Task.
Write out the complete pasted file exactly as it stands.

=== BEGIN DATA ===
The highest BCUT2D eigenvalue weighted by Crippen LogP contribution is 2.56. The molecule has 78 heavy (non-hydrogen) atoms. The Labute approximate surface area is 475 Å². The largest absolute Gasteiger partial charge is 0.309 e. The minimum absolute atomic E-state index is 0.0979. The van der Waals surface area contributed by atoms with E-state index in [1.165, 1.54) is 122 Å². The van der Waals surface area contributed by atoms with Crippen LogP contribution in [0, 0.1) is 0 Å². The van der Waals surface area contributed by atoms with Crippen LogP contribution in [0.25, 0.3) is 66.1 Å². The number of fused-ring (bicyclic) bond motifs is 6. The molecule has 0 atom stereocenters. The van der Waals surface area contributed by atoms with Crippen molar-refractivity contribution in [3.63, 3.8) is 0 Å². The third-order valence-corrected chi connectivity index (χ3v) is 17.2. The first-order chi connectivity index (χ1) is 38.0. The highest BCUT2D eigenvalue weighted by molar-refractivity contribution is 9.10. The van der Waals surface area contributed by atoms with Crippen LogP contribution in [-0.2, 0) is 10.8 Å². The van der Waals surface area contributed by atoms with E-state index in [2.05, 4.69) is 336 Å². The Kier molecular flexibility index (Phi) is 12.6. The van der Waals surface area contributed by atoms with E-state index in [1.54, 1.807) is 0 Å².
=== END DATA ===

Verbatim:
The highest BCUT2D eigenvalue weighted by Crippen LogP contribution is 2.56. The molecule has 78 heavy (non-hydrogen) atoms. The Labute approximate surface area is 475 Å². The largest absolute Gasteiger partial charge is 0.309 e. The minimum absolute atomic E-state index is 0.0979. The van der Waals surface area contributed by atoms with E-state index in [1.165, 1.54) is 122 Å². The van der Waals surface area contributed by atoms with Crippen LogP contribution in [0, 0.1) is 0 Å². The van der Waals surface area contributed by atoms with Crippen LogP contribution in [0.25, 0.3) is 66.1 Å². The number of fused-ring (bicyclic) bond motifs is 6. The molecule has 0 atom stereocenters. The van der Waals surface area contributed by atoms with Crippen molar-refractivity contribution in [3.63, 3.8) is 0 Å². The third-order valence-corrected chi connectivity index (χ3v) is 17.2. The first-order chi connectivity index (χ1) is 38.0. The highest BCUT2D eigenvalue weighted by molar-refractivity contribution is 9.10. The van der Waals surface area contributed by atoms with Crippen LogP contribution in [-0.2, 0) is 10.8 Å². The van der Waals surface area contributed by atoms with E-state index in [2.05, 4.69) is 336 Å². The Kier molecular flexibility index (Phi) is 12.6. The van der Waals surface area contributed by atoms with E-state index in [1.54, 1.807) is 0 Å².